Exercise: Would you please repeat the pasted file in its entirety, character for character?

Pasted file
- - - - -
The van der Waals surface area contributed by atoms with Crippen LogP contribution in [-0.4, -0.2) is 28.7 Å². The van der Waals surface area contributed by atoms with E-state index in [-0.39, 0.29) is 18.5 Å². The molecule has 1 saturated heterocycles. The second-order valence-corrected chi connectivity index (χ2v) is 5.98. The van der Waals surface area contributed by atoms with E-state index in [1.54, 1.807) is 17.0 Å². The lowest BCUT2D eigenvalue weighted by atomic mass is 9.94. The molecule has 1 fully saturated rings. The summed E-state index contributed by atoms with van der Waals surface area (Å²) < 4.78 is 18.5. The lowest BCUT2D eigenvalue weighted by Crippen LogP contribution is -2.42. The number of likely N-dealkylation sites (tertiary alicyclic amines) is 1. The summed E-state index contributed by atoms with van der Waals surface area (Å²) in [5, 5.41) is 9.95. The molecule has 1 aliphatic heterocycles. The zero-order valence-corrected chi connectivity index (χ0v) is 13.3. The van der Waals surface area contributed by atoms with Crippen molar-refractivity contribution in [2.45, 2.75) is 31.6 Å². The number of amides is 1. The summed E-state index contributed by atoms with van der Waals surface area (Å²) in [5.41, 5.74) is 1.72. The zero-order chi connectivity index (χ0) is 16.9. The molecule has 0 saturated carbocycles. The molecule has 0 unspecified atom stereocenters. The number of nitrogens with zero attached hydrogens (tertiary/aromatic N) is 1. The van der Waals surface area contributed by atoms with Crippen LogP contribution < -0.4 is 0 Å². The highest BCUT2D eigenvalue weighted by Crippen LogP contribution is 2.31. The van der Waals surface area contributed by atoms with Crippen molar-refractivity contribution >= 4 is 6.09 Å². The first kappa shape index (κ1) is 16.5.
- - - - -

The van der Waals surface area contributed by atoms with Crippen LogP contribution in [-0.4, -0.2) is 28.7 Å². The van der Waals surface area contributed by atoms with E-state index in [-0.39, 0.29) is 18.5 Å². The molecule has 1 saturated heterocycles. The second-order valence-corrected chi connectivity index (χ2v) is 5.98. The van der Waals surface area contributed by atoms with E-state index in [1.54, 1.807) is 17.0 Å². The lowest BCUT2D eigenvalue weighted by atomic mass is 9.94. The molecule has 1 fully saturated rings. The summed E-state index contributed by atoms with van der Waals surface area (Å²) < 4.78 is 18.5. The lowest BCUT2D eigenvalue weighted by Crippen LogP contribution is -2.42. The number of likely N-dealkylation sites (tertiary alicyclic amines) is 1. The summed E-state index contributed by atoms with van der Waals surface area (Å²) in [5, 5.41) is 9.95. The molecule has 1 aliphatic heterocycles. The zero-order valence-corrected chi connectivity index (χ0v) is 13.3. The van der Waals surface area contributed by atoms with Crippen molar-refractivity contribution in [2.45, 2.75) is 31.6 Å². The number of amides is 1. The summed E-state index contributed by atoms with van der Waals surface area (Å²) in [5.41, 5.74) is 1.72. The zero-order chi connectivity index (χ0) is 16.9. The molecule has 0 saturated carbocycles. The molecule has 0 unspecified atom stereocenters. The number of nitrogens with zero attached hydrogens (tertiary/aromatic N) is 1. The van der Waals surface area contributed by atoms with Crippen LogP contribution < -0.4 is 0 Å². The highest BCUT2D eigenvalue weighted by Crippen LogP contribution is 2.31. The van der Waals surface area contributed by atoms with Crippen molar-refractivity contribution >= 4 is 6.09 Å². The first kappa shape index (κ1) is 16.5.